Texas Teens Reveal How Much Their Homecoming Mums Cost in Viral TikTok
We aren't kidding when we say that everything is bigger in Texas.
That's especially true when it comes to a high school tradition known almost exclusively to the Lone Star State: homecoming mums. Mums started out as a simple corsage made up of one or two chrysanthemums—the classic flower of fall—and maybe a few ribbons to show school pride at homecoming events. These days, however, mums have little to do with the actual flower. Instead, these elaborate floral arrangements have become a rite of passage for Texas teens, and the bigger the better.
Today's mums are usually made up of some combination of oversized silk flowers, ribbons, bows, feathers, sequins, charms, stuffed animals, photographs, and glittery letters all attached to a backing and hung around the neck. Frequently, they're made in school colors and will display the wearer's interests and personality. Boys wear smaller versions called garters on elastic bands on their arms.
As Cecilia Valudos, co-owner of C&C's Floral Events, Homecoming Mums and Supplies outside Dallas told The Wall Street Journal back in 2017: "Our motto is that your mum can never be too big, just like a diamond."
Like all things, the more elaborate the mum, the more it costs. But just how much the modern mum goes for might shock you.
Recently, Corpus Christi resident Rachel Ritualo posted a video on TikTok showing just how expensive mums are. In the now-viral video (below), she asks a handful of her classmates at Tuloso-Midway High School how much each of their mums cost.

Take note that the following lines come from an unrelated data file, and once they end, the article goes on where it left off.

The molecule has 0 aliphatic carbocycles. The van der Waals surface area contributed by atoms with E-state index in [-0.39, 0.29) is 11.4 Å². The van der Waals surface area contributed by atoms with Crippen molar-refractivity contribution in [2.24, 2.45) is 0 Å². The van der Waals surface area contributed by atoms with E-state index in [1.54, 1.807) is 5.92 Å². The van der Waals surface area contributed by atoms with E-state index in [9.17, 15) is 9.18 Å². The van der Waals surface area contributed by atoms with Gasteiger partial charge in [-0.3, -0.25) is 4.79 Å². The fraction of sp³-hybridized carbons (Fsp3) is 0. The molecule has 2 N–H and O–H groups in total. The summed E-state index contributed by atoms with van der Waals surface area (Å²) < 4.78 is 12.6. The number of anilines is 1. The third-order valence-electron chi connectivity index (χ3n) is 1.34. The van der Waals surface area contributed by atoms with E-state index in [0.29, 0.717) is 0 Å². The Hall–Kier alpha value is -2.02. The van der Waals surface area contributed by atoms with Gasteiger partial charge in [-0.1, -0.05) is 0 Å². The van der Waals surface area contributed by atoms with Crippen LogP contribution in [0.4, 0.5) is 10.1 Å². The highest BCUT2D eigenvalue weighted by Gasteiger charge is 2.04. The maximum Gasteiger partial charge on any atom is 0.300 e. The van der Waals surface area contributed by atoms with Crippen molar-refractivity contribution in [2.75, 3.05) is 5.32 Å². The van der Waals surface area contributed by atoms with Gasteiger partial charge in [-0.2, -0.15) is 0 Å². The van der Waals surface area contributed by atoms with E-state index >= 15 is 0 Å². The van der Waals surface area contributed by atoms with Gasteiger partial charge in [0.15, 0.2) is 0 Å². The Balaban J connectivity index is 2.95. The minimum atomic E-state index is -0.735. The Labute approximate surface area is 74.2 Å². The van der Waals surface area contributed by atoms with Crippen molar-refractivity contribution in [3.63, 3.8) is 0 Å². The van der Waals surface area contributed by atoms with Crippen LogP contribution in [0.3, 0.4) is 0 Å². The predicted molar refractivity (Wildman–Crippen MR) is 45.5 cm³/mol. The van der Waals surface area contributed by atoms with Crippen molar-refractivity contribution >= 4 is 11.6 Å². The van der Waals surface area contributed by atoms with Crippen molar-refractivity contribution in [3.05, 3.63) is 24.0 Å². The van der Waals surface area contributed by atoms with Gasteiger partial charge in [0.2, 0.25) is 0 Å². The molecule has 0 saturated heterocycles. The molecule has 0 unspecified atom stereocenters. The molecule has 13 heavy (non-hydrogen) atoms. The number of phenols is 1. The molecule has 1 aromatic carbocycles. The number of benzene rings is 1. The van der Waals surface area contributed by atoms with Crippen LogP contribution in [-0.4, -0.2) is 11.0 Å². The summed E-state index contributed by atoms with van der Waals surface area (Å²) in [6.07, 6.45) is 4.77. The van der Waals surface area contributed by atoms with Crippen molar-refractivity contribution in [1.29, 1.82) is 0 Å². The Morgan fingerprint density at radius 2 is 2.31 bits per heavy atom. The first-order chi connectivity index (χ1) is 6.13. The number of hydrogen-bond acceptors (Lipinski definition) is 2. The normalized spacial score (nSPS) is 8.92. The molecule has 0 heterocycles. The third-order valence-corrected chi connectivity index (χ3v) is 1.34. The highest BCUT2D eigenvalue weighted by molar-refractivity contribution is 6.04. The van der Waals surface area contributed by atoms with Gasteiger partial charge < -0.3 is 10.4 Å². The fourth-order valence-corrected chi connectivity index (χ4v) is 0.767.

One of the mums was nearly $500, while most fell between $200 and $300. Another cost a modest $20.
In just a few days the video has racked up more than 3 million views.
"Wait, other states don't have mums?" one incredulous Texan asked in the comments.
"I need to get into the mum selling business," another joked.
WATCH: Why Texas Homecoming Corsages Are So Big
Lola Thayer, who makes mums in Waco, told KXXV that this season has been record-breaking for orders, noting that business slowed down considerably during the height of the Covid-19 pandemic.
"I think for the kids it's making them feel like, whether they are 8th graders or seniors, it's making them feel like 'I finally get to be a kid again," she told the station. "We kind of lost that over the past two years of COVID-19."